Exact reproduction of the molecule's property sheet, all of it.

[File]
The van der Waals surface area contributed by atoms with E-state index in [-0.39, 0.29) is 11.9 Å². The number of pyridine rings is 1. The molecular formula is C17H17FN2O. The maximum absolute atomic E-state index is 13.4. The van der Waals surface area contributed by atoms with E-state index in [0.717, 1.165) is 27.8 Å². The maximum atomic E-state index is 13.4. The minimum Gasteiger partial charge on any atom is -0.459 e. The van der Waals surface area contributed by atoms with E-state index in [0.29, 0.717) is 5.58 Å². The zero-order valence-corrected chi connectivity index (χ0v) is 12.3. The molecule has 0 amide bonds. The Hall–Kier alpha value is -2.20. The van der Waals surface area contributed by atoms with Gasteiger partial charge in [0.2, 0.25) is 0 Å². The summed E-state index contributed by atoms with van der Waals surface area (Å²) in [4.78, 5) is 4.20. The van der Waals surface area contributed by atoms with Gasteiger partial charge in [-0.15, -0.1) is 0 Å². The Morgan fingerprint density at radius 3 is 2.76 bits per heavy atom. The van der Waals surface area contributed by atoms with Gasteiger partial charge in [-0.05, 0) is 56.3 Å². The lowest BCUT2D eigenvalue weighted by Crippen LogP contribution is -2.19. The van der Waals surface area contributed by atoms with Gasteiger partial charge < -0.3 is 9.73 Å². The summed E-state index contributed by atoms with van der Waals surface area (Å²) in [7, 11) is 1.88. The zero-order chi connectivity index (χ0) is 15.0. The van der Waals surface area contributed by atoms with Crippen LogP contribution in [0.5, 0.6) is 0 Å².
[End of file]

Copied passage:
The van der Waals surface area contributed by atoms with E-state index in [-0.39, 0.29) is 11.9 Å². The number of pyridine rings is 1. The molecular formula is C17H17FN2O. The maximum absolute atomic E-state index is 13.4. The van der Waals surface area contributed by atoms with E-state index in [0.717, 1.165) is 27.8 Å². The maximum atomic E-state index is 13.4. The minimum Gasteiger partial charge on any atom is -0.459 e. The van der Waals surface area contributed by atoms with E-state index in [0.29, 0.717) is 5.58 Å². The zero-order valence-corrected chi connectivity index (χ0v) is 12.3. The molecule has 0 amide bonds. The Hall–Kier alpha value is -2.20. The van der Waals surface area contributed by atoms with Gasteiger partial charge in [0.2, 0.25) is 0 Å². The summed E-state index contributed by atoms with van der Waals surface area (Å²) in [4.78, 5) is 4.20. The van der Waals surface area contributed by atoms with Gasteiger partial charge in [-0.15, -0.1) is 0 Å². The Morgan fingerprint density at radius 3 is 2.76 bits per heavy atom. The van der Waals surface area contributed by atoms with Gasteiger partial charge in [-0.05, 0) is 56.3 Å². The lowest BCUT2D eigenvalue weighted by Crippen LogP contribution is -2.19. The van der Waals surface area contributed by atoms with Gasteiger partial charge < -0.3 is 9.73 Å². The summed E-state index contributed by atoms with van der Waals surface area (Å²) in [7, 11) is 1.88. The zero-order chi connectivity index (χ0) is 15.0. The van der Waals surface area contributed by atoms with Crippen LogP contribution in [0.5, 0.6) is 0 Å².